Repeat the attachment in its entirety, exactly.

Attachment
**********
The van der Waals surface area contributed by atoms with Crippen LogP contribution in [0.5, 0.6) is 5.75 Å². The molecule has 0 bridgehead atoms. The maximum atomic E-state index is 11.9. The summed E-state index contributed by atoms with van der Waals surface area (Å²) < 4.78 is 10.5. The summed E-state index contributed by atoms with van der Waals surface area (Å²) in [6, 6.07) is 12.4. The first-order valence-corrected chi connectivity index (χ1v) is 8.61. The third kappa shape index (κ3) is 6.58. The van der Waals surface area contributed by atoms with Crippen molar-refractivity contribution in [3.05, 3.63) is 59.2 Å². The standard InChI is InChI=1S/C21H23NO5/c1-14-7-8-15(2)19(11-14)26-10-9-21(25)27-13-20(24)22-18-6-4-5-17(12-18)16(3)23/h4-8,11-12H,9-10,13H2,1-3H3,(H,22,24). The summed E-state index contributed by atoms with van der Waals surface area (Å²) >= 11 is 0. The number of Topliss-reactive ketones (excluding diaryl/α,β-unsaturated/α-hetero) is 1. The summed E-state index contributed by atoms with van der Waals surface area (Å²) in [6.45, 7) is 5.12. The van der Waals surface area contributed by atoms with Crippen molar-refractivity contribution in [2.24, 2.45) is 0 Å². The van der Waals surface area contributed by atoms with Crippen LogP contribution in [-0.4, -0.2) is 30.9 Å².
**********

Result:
The van der Waals surface area contributed by atoms with Crippen LogP contribution in [0.5, 0.6) is 5.75 Å². The molecule has 0 bridgehead atoms. The maximum atomic E-state index is 11.9. The summed E-state index contributed by atoms with van der Waals surface area (Å²) < 4.78 is 10.5. The summed E-state index contributed by atoms with van der Waals surface area (Å²) in [6, 6.07) is 12.4. The first-order valence-corrected chi connectivity index (χ1v) is 8.61. The third kappa shape index (κ3) is 6.58. The van der Waals surface area contributed by atoms with Crippen molar-refractivity contribution in [3.05, 3.63) is 59.2 Å². The standard InChI is InChI=1S/C21H23NO5/c1-14-7-8-15(2)19(11-14)26-10-9-21(25)27-13-20(24)22-18-6-4-5-17(12-18)16(3)23/h4-8,11-12H,9-10,13H2,1-3H3,(H,22,24). The summed E-state index contributed by atoms with van der Waals surface area (Å²) >= 11 is 0. The number of Topliss-reactive ketones (excluding diaryl/α,β-unsaturated/α-hetero) is 1. The summed E-state index contributed by atoms with van der Waals surface area (Å²) in [6.45, 7) is 5.12. The van der Waals surface area contributed by atoms with Crippen molar-refractivity contribution in [2.24, 2.45) is 0 Å². The van der Waals surface area contributed by atoms with Crippen LogP contribution in [-0.4, -0.2) is 30.9 Å².